Nginx is there as a legacy thing, and we ran into some interesting issues trying to put an ALB upstream target in Nginx (fancy DNS issues due to ELB/ALB autoscaling).The instances are Windows boxes running IIS - always on port 80 - with the previous version left in place, even after a successful deploy, just in case (the amusing thing is that I had a 'port jumping' solution all written up, only to discover that our app can't deal with not-port-…

Canary deployments of IIS using Octopus & AWS

I'm writing this more to clear my head than anything else.  If it helps someone, great.

We have measured significant 'release impact' when deploying one of our core applications.   The main problem is initialization/warmup of the appPool.  We've tried the built-in methods, but for whatever reason we are always stuck with ~25s of dead time while the first request warms things up (we assume it's warming things up, not really sure what is happening).  After that 25s wait things are very snappy and fast, so how do we prevent all of our web servers from going into 25s of dead time with production traffic inbound?

Starting point - why do this? We care about our customers, and we want to help drive our business forward with as much quality/safety/speed as possible.

Because we want to drive our business forward, we are pushing to do more and more deploys (currently we do a daily deploy, but want to see 5x that) (if you have to ask why we want 5x, readthis).  Because we ca…

Lessons over Chinese BBQ

Met with a long-time friend and mentor last night for delicious Chinese BBQ and lessons.  Part of the conversation moved to idea/app development, and clarifying the stages and clear scopes.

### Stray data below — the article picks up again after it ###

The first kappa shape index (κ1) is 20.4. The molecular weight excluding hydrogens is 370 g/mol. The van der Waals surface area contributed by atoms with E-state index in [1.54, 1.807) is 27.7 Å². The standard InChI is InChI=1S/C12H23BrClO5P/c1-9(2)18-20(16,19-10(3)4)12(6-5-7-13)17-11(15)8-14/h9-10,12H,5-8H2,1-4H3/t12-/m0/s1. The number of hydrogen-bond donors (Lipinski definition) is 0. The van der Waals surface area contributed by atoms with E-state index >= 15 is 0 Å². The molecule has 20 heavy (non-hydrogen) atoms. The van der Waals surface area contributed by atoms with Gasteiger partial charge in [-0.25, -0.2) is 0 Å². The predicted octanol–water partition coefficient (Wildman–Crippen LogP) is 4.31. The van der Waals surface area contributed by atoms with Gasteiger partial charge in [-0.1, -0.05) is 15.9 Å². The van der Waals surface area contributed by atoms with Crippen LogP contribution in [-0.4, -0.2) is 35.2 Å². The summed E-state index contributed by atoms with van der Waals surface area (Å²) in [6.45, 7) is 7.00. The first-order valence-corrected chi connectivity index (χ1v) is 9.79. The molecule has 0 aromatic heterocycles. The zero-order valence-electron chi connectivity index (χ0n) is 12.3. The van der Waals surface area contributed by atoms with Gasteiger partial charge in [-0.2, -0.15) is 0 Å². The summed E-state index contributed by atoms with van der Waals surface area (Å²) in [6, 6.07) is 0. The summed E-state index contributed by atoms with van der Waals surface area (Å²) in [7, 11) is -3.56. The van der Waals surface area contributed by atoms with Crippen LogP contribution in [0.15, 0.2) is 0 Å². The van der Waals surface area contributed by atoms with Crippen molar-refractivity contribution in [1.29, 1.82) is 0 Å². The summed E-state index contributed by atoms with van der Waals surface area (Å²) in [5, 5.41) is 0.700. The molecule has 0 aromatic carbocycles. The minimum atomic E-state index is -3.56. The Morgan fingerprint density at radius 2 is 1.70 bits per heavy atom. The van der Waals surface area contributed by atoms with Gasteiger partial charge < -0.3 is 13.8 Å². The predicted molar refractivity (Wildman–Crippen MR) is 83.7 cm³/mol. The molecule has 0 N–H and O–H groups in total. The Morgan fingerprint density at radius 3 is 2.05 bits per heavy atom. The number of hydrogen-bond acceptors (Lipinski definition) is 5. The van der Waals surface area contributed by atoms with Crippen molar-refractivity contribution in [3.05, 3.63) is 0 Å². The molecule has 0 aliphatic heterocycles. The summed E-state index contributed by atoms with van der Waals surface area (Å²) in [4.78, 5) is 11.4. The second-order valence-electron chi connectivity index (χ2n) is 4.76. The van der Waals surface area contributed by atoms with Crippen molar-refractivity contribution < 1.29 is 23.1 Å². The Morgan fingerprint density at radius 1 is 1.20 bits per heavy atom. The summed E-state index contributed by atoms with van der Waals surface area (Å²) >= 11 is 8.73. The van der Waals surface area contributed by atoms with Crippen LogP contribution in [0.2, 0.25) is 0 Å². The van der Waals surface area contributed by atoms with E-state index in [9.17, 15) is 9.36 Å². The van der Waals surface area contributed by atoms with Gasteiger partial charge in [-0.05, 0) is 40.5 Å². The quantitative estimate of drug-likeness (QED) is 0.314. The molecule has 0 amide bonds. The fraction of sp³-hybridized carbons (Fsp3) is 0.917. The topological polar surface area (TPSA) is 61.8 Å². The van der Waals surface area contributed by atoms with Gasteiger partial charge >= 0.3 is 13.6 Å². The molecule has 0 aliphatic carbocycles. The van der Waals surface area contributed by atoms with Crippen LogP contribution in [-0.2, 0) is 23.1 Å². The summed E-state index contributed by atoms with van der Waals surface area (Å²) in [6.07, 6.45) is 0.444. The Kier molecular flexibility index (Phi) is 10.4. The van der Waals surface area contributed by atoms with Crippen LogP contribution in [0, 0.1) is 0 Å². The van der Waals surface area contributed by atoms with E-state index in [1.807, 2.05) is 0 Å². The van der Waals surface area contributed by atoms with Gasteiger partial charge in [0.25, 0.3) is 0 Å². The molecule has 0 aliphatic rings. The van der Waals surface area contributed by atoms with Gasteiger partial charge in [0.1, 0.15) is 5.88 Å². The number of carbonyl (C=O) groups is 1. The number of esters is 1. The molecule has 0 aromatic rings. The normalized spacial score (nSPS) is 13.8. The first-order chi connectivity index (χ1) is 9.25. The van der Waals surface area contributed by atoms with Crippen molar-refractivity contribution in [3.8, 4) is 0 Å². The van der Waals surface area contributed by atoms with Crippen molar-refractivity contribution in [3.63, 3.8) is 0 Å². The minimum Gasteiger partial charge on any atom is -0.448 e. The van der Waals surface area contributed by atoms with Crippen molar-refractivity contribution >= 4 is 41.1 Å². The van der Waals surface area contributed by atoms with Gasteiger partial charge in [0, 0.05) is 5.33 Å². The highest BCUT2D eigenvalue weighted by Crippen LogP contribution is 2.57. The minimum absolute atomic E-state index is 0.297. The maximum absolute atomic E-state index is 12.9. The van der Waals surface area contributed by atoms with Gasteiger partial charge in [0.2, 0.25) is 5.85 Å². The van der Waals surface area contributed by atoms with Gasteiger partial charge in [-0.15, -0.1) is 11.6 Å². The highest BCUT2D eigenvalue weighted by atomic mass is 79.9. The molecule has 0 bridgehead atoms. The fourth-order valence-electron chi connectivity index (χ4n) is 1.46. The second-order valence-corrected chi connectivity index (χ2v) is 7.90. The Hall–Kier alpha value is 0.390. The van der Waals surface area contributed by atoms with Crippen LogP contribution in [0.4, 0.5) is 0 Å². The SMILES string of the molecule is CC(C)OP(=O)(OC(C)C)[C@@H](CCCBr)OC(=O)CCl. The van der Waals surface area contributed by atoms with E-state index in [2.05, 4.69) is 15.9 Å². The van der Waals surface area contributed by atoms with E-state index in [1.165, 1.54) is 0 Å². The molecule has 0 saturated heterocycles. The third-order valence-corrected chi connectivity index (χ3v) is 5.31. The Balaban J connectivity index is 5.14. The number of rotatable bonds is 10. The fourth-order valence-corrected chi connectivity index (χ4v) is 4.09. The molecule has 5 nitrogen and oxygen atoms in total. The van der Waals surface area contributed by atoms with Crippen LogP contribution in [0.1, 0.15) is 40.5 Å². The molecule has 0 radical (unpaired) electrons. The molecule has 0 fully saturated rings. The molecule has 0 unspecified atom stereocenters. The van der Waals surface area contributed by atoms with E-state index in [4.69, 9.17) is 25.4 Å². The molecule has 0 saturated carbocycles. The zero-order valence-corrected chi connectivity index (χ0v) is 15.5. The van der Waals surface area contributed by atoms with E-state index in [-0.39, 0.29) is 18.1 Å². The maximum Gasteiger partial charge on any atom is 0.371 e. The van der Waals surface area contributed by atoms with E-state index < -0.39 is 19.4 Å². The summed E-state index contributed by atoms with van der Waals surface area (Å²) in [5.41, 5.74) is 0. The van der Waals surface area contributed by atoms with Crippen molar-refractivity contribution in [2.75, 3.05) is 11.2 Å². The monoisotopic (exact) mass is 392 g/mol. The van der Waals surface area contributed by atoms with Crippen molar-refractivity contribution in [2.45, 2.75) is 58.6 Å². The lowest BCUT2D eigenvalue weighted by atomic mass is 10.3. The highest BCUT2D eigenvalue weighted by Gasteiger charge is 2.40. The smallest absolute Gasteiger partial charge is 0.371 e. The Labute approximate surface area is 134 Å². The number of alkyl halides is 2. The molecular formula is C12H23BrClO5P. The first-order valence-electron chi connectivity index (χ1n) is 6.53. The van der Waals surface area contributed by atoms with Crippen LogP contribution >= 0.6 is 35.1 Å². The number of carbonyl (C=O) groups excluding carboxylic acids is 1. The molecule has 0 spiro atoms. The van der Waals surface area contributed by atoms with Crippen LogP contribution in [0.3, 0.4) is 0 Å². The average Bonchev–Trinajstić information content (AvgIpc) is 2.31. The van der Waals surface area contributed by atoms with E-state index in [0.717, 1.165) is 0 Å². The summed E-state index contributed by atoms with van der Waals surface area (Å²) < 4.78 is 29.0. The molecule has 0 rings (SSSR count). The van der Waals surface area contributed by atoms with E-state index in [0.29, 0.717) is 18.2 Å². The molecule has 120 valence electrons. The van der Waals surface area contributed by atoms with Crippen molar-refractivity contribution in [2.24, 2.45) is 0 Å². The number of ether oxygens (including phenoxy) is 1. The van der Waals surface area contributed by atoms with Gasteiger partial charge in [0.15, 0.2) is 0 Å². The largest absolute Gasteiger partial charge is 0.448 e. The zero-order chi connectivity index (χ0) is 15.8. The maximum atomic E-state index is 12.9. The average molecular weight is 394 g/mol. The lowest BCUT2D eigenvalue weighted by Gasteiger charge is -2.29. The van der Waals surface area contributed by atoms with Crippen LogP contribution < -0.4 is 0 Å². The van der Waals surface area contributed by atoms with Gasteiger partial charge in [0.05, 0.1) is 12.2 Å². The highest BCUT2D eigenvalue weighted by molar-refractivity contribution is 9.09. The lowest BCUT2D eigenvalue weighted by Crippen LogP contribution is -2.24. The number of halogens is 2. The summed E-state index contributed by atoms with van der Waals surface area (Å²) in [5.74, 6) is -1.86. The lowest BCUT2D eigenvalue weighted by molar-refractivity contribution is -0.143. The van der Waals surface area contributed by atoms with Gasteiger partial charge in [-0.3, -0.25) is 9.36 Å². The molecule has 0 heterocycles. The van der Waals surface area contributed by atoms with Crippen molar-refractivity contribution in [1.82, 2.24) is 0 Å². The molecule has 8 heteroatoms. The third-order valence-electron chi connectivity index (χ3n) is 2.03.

Stages of product developmentProof of concept
Scope: Validating an idea, or a concept i.e. "something that's never been done before"
Ends when the idea/concept is validated or disqualified
Mitigates risk/cost at the expense of time (estimating this is naturally hard because it's a new thing)
Is thrown away entirely (aside from lessons learned) at the end.
Should be coded as such! (i.e. hard code connection strings, because things like setting up config files is waste for this stage)

Scope: Laying the framework for your production thing.
Minimum feature set because the goal here is 'establish the product, build the foundation'.
Once the groundwork is laid, architecture set up, additional features can be added.
Should be coded as 'this will end up being production, …

Jmeter-Terraform - Dealing with AWS ELB IP changes during load testing

We ran into an issue when trying to load test our 'new' production environment - the ELB IP addresses change as it silently auto-scales.  And since you're throwing load at it, of course those IPs will change!

When we started the tests, we had updated the hosts file on the master/slave Jmeter nodes, but of course at some point during the day the IPs changed and we got a pile of timeouts.  After much gnashing of teeth, we found the DNS Cache Manager in Jmeter, and figured there were two solutions:

Use the DNS Cache Manager to point to a custom DNS server (that we set up), and have that DNS server deal with keeping the IPs up to date.Write a cron job to run on each node that updates the hosts file, then use the DNS Cache Manager to 'clear cache on each iteration' We elected to do #2 (since our Jmeter infra is built/destroyed a lot, it didn't make sense to have another server in the mix), and here's what we ended up with.
Terraform applies userdata to each EC2 i…